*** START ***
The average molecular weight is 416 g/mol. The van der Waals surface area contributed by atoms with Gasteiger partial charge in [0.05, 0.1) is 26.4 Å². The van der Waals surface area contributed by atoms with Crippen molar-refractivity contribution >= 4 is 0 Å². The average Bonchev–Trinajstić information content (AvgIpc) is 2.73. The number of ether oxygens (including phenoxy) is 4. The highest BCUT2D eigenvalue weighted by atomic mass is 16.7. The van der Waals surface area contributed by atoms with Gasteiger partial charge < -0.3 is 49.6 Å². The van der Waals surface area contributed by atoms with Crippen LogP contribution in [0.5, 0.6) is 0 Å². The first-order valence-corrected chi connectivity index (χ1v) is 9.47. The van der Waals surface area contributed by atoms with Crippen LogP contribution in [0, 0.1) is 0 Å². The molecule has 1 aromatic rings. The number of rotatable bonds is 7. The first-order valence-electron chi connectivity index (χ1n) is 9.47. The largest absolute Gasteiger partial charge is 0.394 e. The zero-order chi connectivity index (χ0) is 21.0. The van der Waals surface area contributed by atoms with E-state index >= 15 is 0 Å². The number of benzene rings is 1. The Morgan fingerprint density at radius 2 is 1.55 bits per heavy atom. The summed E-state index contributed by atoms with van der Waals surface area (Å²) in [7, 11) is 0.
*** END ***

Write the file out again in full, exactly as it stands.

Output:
The average molecular weight is 416 g/mol. The van der Waals surface area contributed by atoms with Gasteiger partial charge in [0.05, 0.1) is 26.4 Å². The van der Waals surface area contributed by atoms with Crippen molar-refractivity contribution >= 4 is 0 Å². The average Bonchev–Trinajstić information content (AvgIpc) is 2.73. The number of ether oxygens (including phenoxy) is 4. The highest BCUT2D eigenvalue weighted by atomic mass is 16.7. The van der Waals surface area contributed by atoms with Gasteiger partial charge < -0.3 is 49.6 Å². The van der Waals surface area contributed by atoms with Crippen LogP contribution in [0.5, 0.6) is 0 Å². The first-order valence-corrected chi connectivity index (χ1v) is 9.47. The van der Waals surface area contributed by atoms with Crippen LogP contribution in [0, 0.1) is 0 Å². The molecule has 1 aromatic rings. The number of rotatable bonds is 7. The first-order valence-electron chi connectivity index (χ1n) is 9.47. The largest absolute Gasteiger partial charge is 0.394 e. The zero-order chi connectivity index (χ0) is 21.0. The van der Waals surface area contributed by atoms with E-state index >= 15 is 0 Å². The number of benzene rings is 1. The Morgan fingerprint density at radius 2 is 1.55 bits per heavy atom. The summed E-state index contributed by atoms with van der Waals surface area (Å²) in [7, 11) is 0.